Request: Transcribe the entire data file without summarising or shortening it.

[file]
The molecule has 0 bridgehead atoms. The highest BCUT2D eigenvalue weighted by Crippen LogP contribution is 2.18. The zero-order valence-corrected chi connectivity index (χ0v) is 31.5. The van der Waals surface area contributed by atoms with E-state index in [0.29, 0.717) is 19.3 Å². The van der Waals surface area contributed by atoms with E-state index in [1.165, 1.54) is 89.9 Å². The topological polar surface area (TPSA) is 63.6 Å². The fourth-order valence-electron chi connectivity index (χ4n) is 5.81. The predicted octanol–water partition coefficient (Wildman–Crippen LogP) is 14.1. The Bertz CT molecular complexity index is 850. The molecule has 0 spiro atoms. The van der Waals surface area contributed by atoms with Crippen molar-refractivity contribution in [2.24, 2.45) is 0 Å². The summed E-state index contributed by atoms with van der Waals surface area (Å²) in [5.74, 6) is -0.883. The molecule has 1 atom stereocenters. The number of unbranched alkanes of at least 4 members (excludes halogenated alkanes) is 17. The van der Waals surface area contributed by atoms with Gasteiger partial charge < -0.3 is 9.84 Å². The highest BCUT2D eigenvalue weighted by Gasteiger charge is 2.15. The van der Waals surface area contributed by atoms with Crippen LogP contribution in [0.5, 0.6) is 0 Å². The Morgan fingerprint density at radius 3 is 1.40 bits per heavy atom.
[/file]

The molecule has 0 bridgehead atoms. The highest BCUT2D eigenvalue weighted by Crippen LogP contribution is 2.18. The zero-order valence-corrected chi connectivity index (χ0v) is 31.5. The van der Waals surface area contributed by atoms with E-state index in [0.29, 0.717) is 19.3 Å². The van der Waals surface area contributed by atoms with E-state index in [1.165, 1.54) is 89.9 Å². The topological polar surface area (TPSA) is 63.6 Å². The fourth-order valence-electron chi connectivity index (χ4n) is 5.81. The predicted octanol–water partition coefficient (Wildman–Crippen LogP) is 14.1. The Bertz CT molecular complexity index is 850. The molecule has 0 spiro atoms. The van der Waals surface area contributed by atoms with Crippen molar-refractivity contribution in [2.24, 2.45) is 0 Å². The summed E-state index contributed by atoms with van der Waals surface area (Å²) in [5.74, 6) is -0.883. The molecule has 1 atom stereocenters. The number of unbranched alkanes of at least 4 members (excludes halogenated alkanes) is 17. The van der Waals surface area contributed by atoms with Gasteiger partial charge < -0.3 is 9.84 Å². The highest BCUT2D eigenvalue weighted by Gasteiger charge is 2.15. The van der Waals surface area contributed by atoms with Crippen LogP contribution in [0.5, 0.6) is 0 Å². The Morgan fingerprint density at radius 3 is 1.40 bits per heavy atom.